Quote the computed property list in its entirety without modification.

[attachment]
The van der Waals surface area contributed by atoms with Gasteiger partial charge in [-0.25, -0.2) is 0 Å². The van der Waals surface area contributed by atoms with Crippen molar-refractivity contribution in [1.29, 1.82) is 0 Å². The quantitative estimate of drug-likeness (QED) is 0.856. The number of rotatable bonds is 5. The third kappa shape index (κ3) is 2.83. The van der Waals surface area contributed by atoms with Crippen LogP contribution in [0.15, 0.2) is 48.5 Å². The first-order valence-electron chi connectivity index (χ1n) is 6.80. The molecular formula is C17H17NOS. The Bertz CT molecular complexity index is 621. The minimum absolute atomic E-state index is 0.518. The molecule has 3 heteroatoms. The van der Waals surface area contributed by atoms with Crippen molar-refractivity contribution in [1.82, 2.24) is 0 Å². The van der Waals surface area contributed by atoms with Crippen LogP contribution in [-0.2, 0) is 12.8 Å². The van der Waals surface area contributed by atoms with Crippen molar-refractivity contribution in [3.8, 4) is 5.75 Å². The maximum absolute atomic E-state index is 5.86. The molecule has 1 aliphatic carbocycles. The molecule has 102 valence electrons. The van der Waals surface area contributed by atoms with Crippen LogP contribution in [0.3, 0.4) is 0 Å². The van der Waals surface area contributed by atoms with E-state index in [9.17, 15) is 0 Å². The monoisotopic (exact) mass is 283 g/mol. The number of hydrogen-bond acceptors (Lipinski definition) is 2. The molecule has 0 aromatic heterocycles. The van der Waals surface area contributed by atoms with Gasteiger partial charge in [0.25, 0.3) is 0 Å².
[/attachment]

The van der Waals surface area contributed by atoms with Gasteiger partial charge in [-0.25, -0.2) is 0 Å². The van der Waals surface area contributed by atoms with Crippen molar-refractivity contribution in [1.29, 1.82) is 0 Å². The quantitative estimate of drug-likeness (QED) is 0.856. The number of rotatable bonds is 5. The third kappa shape index (κ3) is 2.83. The van der Waals surface area contributed by atoms with Crippen LogP contribution in [0.15, 0.2) is 48.5 Å². The first-order valence-electron chi connectivity index (χ1n) is 6.80. The molecular formula is C17H17NOS. The Bertz CT molecular complexity index is 621. The minimum absolute atomic E-state index is 0.518. The molecule has 3 heteroatoms. The van der Waals surface area contributed by atoms with Crippen molar-refractivity contribution in [1.82, 2.24) is 0 Å². The van der Waals surface area contributed by atoms with Crippen LogP contribution in [-0.2, 0) is 12.8 Å². The van der Waals surface area contributed by atoms with Crippen molar-refractivity contribution in [3.8, 4) is 5.75 Å². The maximum absolute atomic E-state index is 5.86. The molecule has 1 aliphatic carbocycles. The molecule has 102 valence electrons. The van der Waals surface area contributed by atoms with Crippen LogP contribution in [0.3, 0.4) is 0 Å². The van der Waals surface area contributed by atoms with E-state index in [9.17, 15) is 0 Å². The monoisotopic (exact) mass is 283 g/mol. The number of hydrogen-bond acceptors (Lipinski definition) is 2. The molecule has 0 aromatic heterocycles. The van der Waals surface area contributed by atoms with Gasteiger partial charge in [0.25, 0.3) is 0 Å².